Pits, Pies and Privet

Dear Readers, I took a quick walk along my street in East Finchley today, and, as usual, I found lots to look at and think about. First up, some lovely people have planted up the tree pits around the street trees, and this one in particular is a lovely mixture of native plants, yarrow, poppies, cornflowers, clover and this little yellow flower which I think is ribbed melilot, and which might well crop up as a Wednesday Weed…

Yarrow and Poppy

Ribbed melilot

Red Clover


Further along the road, a clump of Mexican fleabane looks as if it’s been caged in, but isn’t too unhappy about it. This is such a happy little plant: it grows anywhere and although modest is a great favourite with hoverflies, those very underrated pollinators. 

I’ve noticed that a lot of people are moving away from box as a hedging plant, and no wonder – most of them have been absolutely destroyed by the caterpillars of the box moth. However, privet seems to be making a comeback, and I’m happy about that – I love the creamy smell of it in the summer (it always reminds me of the scent of lilies, without the sickly overtones), and the bees absolutely love it.

And finally, the magpies are up to no good, as usual. This one is a fairly young one, and was very curious about whatever was hiding in the interstices of this satellite dish. I only hope that the signal isn’t degraded.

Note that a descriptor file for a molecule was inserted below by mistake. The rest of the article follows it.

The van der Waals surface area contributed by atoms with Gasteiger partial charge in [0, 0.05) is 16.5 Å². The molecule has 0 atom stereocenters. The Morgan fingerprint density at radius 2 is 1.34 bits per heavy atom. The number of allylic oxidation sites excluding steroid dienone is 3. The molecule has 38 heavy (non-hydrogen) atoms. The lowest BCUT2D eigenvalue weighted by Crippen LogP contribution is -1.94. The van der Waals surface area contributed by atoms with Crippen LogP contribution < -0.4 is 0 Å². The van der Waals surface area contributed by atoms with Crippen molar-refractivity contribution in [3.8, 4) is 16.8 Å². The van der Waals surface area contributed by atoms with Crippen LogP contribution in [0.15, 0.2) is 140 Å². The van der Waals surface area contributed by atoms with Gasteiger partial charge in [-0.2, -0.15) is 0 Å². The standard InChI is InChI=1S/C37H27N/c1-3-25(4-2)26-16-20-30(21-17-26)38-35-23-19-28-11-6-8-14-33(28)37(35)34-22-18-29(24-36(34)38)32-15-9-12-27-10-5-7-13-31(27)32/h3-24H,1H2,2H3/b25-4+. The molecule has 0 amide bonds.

And so, as usual, a leisurely stroll outside presents all kinds of interesting things, and is enough to lighten my mood regardless of what else is going on. Plus, magpies are so incessantly curious that they put me in mind of small children, always on the verge of getting into trouble and impossible to leave alone without some mischief taking place. No wonder they’re doing so well in our cities, they remind me of Dickensian urchins.

3 thoughts on “Pits, Pies and Privet

  1. Ann Bronkhorst

    I wonder if any studies have been done into which plants do best in street tree pits vis a vis dog pee? Moisture good but other substances less good.

  2. Liz Norbury

    I’m very fond of Mexican fleabane, known here in Cornwall as ‘Cousin Jack’ – which was also the name given to 19th and early 20th century Cornish miners who travelled to find work in the USA, Australia and South Africa (I have distant relatives in all these places), as well as Mexico. When the miners returned to Cornwall, it seems that many brought back Mexican fleabane plants, which soon escaped tiny cottage gardens to find a home in traditional stone Cornish hedges – where they still thrive. As you’ll know, the plant’s official name is Erigeron karvinskianus, which I’ve always found hard to pronounce, so I’m not surprised it became known as Cousin Jack!

    1. Bug Woman Post author

      That’s a great story, Liz – I didn’t know about the ‘Cousin Jack’ name. I think it’s a great little plant, very resilient and the hoverflies seem very fond of it.


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